The pandemic prevented many consumers from spending as they normally would, so there is pent-up demand for housing as well as other durable goods and services.
“Usually when you get to this phase of the cycle, historically speaking, consumers are exhausted,” she said. “But from a balance sheet perspective, we’re in really good shape.”
While real estate demand isn’t expected to dry up, it may evolve. As mortgage rates rise, for example, that will prevent some buyers from reaching into the luxury market.
“If you don’t need a mortgage it’s not really relevant,” Ms. Agati added. “So it will change who is a luxury homebuyer.”
One demographic that could begin to show more demand for luxury real estate is those who work in the oil and gas industry.
“It seems to me that oil and gas companies have a new lease on life, especially North American shale drillers, and appear to be focused on profits over production in this environment which is leading to positive cash flow for the first time in years,” Ms. Agati said. “So the profitability backdrop and dynamic for the energy sector at large has changed really significantly, but I think the key question is how long does it last?”
Mr. Bailey noted that oil exporting countries will have more wealth to spend as a result of high energy prices.
“Probably within the next one to two years, you’ll see quite an impact in terms of Middle Eastern demand in the U.S. and in Europe,” he said.
Supply Chains and Renovations
The impacts of heightened energy prices are also being felt by people building or renovating properties. That’s because oil and gas are key inputs for raw materials, such as rubber, plastic, chemicals and fiberglass insulation.
“We’ve seen really significant shifts on the part of builders and contractors to move from fixed prices to [contracts] that have escalators in them,” Ms. Agati said. She noted that renovation prices can rise even higher when you account for “significant increases in shipping costs, which are largely a function of rising energy prices.”
Mr. Bailey said there is a renewed concern around supply chains across the globe.
“We’ve seen it recently, in the U.S. and London, that properties which are newly refurbished or brand new—available to sell right now—are trading at a premium,” he said. “For people considering buying properties that need restoration or renovation projects, you’re going to be delayed—it’s going to take a long time to get workers and materials.”
Alternatively, oil and gas prices may impact the home renovation industry in a less immediate way.
“This current rise in energy costs is [leading to] more interest in energy efficiency in buildings,” Mr. Bailey said. “It could well lead people to consider how they could improve their homes or make them more energy efficient—it’s just coming at a bad time in terms of it being difficult to get materials.”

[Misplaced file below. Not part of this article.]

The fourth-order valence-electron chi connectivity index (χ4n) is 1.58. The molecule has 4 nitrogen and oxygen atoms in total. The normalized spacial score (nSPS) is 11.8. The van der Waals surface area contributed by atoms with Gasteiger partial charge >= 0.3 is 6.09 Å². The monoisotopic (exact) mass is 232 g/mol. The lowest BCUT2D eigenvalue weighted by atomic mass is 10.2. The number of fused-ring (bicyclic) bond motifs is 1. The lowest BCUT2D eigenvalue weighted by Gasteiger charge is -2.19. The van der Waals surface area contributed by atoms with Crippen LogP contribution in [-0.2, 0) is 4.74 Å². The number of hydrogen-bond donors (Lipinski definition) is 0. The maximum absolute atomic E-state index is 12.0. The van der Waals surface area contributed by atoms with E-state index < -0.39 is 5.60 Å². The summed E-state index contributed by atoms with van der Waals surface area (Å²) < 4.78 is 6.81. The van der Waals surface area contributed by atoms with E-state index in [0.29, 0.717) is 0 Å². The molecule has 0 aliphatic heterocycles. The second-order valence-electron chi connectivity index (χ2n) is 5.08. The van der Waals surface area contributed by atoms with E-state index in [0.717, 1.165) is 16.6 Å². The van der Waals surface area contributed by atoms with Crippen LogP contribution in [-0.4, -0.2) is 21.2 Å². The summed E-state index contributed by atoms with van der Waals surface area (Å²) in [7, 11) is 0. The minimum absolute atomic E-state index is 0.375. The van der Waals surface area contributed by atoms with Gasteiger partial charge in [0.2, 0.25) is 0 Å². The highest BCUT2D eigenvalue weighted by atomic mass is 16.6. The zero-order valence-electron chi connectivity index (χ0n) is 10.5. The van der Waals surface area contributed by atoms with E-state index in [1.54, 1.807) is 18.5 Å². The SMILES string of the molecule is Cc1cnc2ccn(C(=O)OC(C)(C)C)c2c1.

PNC’s Ms. Agati also said we could see “a renovation boom and an upgrade cycle” with a focus on greater energy efficiency.
“That comes in the form of furnaces and energy-efficient windows, but it could also come in the form of solar panel installation or utility investments,” she said, noting that current oil and gas prices are “potentially an important catalyst.”
How to Plan for the Future
So what should prospective luxury real estate buyers be thinking about as they plan for the future? Mr. Bailey’s advice is to “take a sober assessment of the market” right now.
“It’s been an incredibly volatile market over the last year or so, and people have been, for very good reasons, keen to purchase a home that suits their requirements and family needs through the pandemic,” he said.
But he believes both the U.S. and the U.K.—followed by other markets globally— will move away from a seller’s market and towards a buyer’s market over the next 12 months.
“So as an investor, or buyer, you can probably afford to take your time to assess the market,” he said.
Ms. Agati stressed the importance of location when making long-term real estate investment plans.
“If you’re in London, if you’re in Europe, it’s a very different story potentially than what we might be seeing in the U.S.,” she said. “To some degree the U.S. is a bit more in control of its own destiny…because we’re so limited in how much energy and consumption we get from Russia.”
She also said it is important to differentiate between prospective investors and homeowners.
“When I think about luxury homeowners, I tend to think of them as more price elastic,” she said.
If you are building or renovating a home for yourself, you may be less focused on the return on investment, and therefore more willing to go ahead with a contract that has escalators built into it.
As for real estate investors, however, she said they tend to be less price elastic, meaning the return projection is more important in their decision-making process.
“From an investor perspective, the need to make additional investments, which aren’t cheap, around energy efficiency, the need to put more sophisticated wiring and technology in the home…getting the materials—I just think there are a number of factors here that make this point in time much more challenging for an investor as opposed to a homeowner,” Ms. Agati said.
Investors should pause and assess all the variables, she said, noting that the return profile will not be as attractive as it was six to 12 months ago. For those who have time on their side, she said it could be worthwhile to wait before investing, as we could see “some cooling” in the second half of the year or in 2023.
On the other hand, for those looking for a home for their own use, “taking action now is probably smarter than waiting, because we think rates are going to continue to rise,” Ms. Agati said. “Things are going to get more expensive before they get cheaper.”